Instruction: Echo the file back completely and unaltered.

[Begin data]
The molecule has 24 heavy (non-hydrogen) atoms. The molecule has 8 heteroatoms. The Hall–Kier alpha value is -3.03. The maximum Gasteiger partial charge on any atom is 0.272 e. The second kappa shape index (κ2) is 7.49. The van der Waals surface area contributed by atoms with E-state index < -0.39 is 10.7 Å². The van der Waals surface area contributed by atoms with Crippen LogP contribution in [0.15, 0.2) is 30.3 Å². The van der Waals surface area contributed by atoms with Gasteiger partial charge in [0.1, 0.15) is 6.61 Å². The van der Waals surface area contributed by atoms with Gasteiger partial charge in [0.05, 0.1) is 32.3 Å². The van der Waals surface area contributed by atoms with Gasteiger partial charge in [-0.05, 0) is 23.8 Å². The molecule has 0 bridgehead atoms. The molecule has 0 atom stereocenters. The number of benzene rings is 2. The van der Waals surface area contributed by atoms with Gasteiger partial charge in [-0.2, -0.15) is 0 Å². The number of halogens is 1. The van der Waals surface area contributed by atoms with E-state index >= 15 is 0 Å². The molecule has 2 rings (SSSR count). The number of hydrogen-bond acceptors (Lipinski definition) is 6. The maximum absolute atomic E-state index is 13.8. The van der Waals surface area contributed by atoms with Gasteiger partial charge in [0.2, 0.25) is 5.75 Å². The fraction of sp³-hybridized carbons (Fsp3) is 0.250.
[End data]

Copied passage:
The molecule has 24 heavy (non-hydrogen) atoms. The molecule has 8 heteroatoms. The Hall–Kier alpha value is -3.03. The maximum Gasteiger partial charge on any atom is 0.272 e. The second kappa shape index (κ2) is 7.49. The van der Waals surface area contributed by atoms with E-state index < -0.39 is 10.7 Å². The van der Waals surface area contributed by atoms with Crippen LogP contribution in [0.15, 0.2) is 30.3 Å². The van der Waals surface area contributed by atoms with Gasteiger partial charge in [0.1, 0.15) is 6.61 Å². The van der Waals surface area contributed by atoms with Gasteiger partial charge in [0.05, 0.1) is 32.3 Å². The van der Waals surface area contributed by atoms with Gasteiger partial charge in [-0.05, 0) is 23.8 Å². The molecule has 0 bridgehead atoms. The molecule has 0 atom stereocenters. The number of benzene rings is 2. The van der Waals surface area contributed by atoms with Gasteiger partial charge in [-0.2, -0.15) is 0 Å². The number of halogens is 1. The van der Waals surface area contributed by atoms with E-state index >= 15 is 0 Å². The molecule has 2 rings (SSSR count). The number of hydrogen-bond acceptors (Lipinski definition) is 6. The maximum absolute atomic E-state index is 13.8. The van der Waals surface area contributed by atoms with Gasteiger partial charge in [0.2, 0.25) is 5.75 Å². The fraction of sp³-hybridized carbons (Fsp3) is 0.250.